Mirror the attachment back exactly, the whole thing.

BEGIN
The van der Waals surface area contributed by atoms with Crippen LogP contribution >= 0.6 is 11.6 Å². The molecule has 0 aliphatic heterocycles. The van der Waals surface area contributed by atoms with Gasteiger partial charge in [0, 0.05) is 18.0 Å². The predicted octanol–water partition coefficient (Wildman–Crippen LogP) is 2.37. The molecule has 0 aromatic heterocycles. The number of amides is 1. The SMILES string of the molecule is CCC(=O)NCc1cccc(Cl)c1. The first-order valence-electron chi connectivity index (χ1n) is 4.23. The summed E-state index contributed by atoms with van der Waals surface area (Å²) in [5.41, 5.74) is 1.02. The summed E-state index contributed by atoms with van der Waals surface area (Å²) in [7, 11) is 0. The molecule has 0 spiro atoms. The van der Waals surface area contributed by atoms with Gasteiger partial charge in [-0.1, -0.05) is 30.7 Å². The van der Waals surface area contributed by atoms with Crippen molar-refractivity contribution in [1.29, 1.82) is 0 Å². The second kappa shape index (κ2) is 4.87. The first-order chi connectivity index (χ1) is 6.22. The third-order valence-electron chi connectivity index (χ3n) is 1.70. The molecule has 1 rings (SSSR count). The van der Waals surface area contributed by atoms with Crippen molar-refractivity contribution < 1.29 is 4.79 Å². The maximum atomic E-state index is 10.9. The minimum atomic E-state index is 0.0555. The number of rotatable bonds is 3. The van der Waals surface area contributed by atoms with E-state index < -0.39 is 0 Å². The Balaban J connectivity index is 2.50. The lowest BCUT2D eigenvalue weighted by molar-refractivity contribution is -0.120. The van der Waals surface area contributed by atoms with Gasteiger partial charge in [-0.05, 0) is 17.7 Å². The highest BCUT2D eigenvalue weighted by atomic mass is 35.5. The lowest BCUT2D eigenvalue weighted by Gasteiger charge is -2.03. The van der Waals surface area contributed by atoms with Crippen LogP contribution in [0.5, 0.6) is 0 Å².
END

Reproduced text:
The van der Waals surface area contributed by atoms with Crippen LogP contribution >= 0.6 is 11.6 Å². The molecule has 0 aliphatic heterocycles. The van der Waals surface area contributed by atoms with Gasteiger partial charge in [0, 0.05) is 18.0 Å². The predicted octanol–water partition coefficient (Wildman–Crippen LogP) is 2.37. The molecule has 0 aromatic heterocycles. The number of amides is 1. The SMILES string of the molecule is CCC(=O)NCc1cccc(Cl)c1. The first-order valence-electron chi connectivity index (χ1n) is 4.23. The summed E-state index contributed by atoms with van der Waals surface area (Å²) in [5.41, 5.74) is 1.02. The summed E-state index contributed by atoms with van der Waals surface area (Å²) in [7, 11) is 0. The molecule has 0 spiro atoms. The van der Waals surface area contributed by atoms with Gasteiger partial charge in [-0.1, -0.05) is 30.7 Å². The van der Waals surface area contributed by atoms with Crippen molar-refractivity contribution in [1.29, 1.82) is 0 Å². The second kappa shape index (κ2) is 4.87. The first-order chi connectivity index (χ1) is 6.22. The third-order valence-electron chi connectivity index (χ3n) is 1.70. The molecule has 1 rings (SSSR count). The van der Waals surface area contributed by atoms with Crippen molar-refractivity contribution < 1.29 is 4.79 Å². The maximum atomic E-state index is 10.9. The minimum atomic E-state index is 0.0555. The number of rotatable bonds is 3. The van der Waals surface area contributed by atoms with E-state index < -0.39 is 0 Å². The Balaban J connectivity index is 2.50. The lowest BCUT2D eigenvalue weighted by molar-refractivity contribution is -0.120. The van der Waals surface area contributed by atoms with Gasteiger partial charge in [-0.05, 0) is 17.7 Å². The highest BCUT2D eigenvalue weighted by atomic mass is 35.5. The lowest BCUT2D eigenvalue weighted by Gasteiger charge is -2.03. The van der Waals surface area contributed by atoms with Crippen LogP contribution in [0.5, 0.6) is 0 Å².